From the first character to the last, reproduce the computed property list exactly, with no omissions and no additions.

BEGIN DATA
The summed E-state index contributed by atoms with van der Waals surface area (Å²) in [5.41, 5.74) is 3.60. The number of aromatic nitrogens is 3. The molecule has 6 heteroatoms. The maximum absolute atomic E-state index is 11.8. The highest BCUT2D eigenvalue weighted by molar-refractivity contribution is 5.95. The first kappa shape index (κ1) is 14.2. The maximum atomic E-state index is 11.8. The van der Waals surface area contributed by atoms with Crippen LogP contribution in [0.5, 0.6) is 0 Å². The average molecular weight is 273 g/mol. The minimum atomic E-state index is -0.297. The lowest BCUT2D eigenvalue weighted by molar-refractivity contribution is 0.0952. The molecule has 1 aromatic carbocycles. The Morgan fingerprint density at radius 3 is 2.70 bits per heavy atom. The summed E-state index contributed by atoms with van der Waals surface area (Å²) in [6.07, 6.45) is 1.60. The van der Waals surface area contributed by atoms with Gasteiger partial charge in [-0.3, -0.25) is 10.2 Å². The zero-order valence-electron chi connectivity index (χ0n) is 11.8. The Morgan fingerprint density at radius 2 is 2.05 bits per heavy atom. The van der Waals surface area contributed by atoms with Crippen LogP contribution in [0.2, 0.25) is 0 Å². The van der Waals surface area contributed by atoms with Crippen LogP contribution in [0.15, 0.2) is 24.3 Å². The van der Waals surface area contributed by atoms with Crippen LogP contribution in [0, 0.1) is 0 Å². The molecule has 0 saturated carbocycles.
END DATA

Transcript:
The summed E-state index contributed by atoms with van der Waals surface area (Å²) in [5.41, 5.74) is 3.60. The number of aromatic nitrogens is 3. The molecule has 6 heteroatoms. The maximum absolute atomic E-state index is 11.8. The highest BCUT2D eigenvalue weighted by molar-refractivity contribution is 5.95. The first kappa shape index (κ1) is 14.2. The maximum atomic E-state index is 11.8. The van der Waals surface area contributed by atoms with Crippen LogP contribution in [0.5, 0.6) is 0 Å². The average molecular weight is 273 g/mol. The minimum atomic E-state index is -0.297. The lowest BCUT2D eigenvalue weighted by molar-refractivity contribution is 0.0952. The molecule has 1 aromatic carbocycles. The Morgan fingerprint density at radius 3 is 2.70 bits per heavy atom. The summed E-state index contributed by atoms with van der Waals surface area (Å²) in [6.07, 6.45) is 1.60. The van der Waals surface area contributed by atoms with Gasteiger partial charge in [-0.3, -0.25) is 10.2 Å². The zero-order valence-electron chi connectivity index (χ0n) is 11.8. The Morgan fingerprint density at radius 2 is 2.05 bits per heavy atom. The van der Waals surface area contributed by atoms with Crippen LogP contribution in [0.2, 0.25) is 0 Å². The van der Waals surface area contributed by atoms with Crippen LogP contribution in [0.15, 0.2) is 24.3 Å². The van der Waals surface area contributed by atoms with Crippen LogP contribution in [0, 0.1) is 0 Å². The molecule has 0 saturated carbocycles.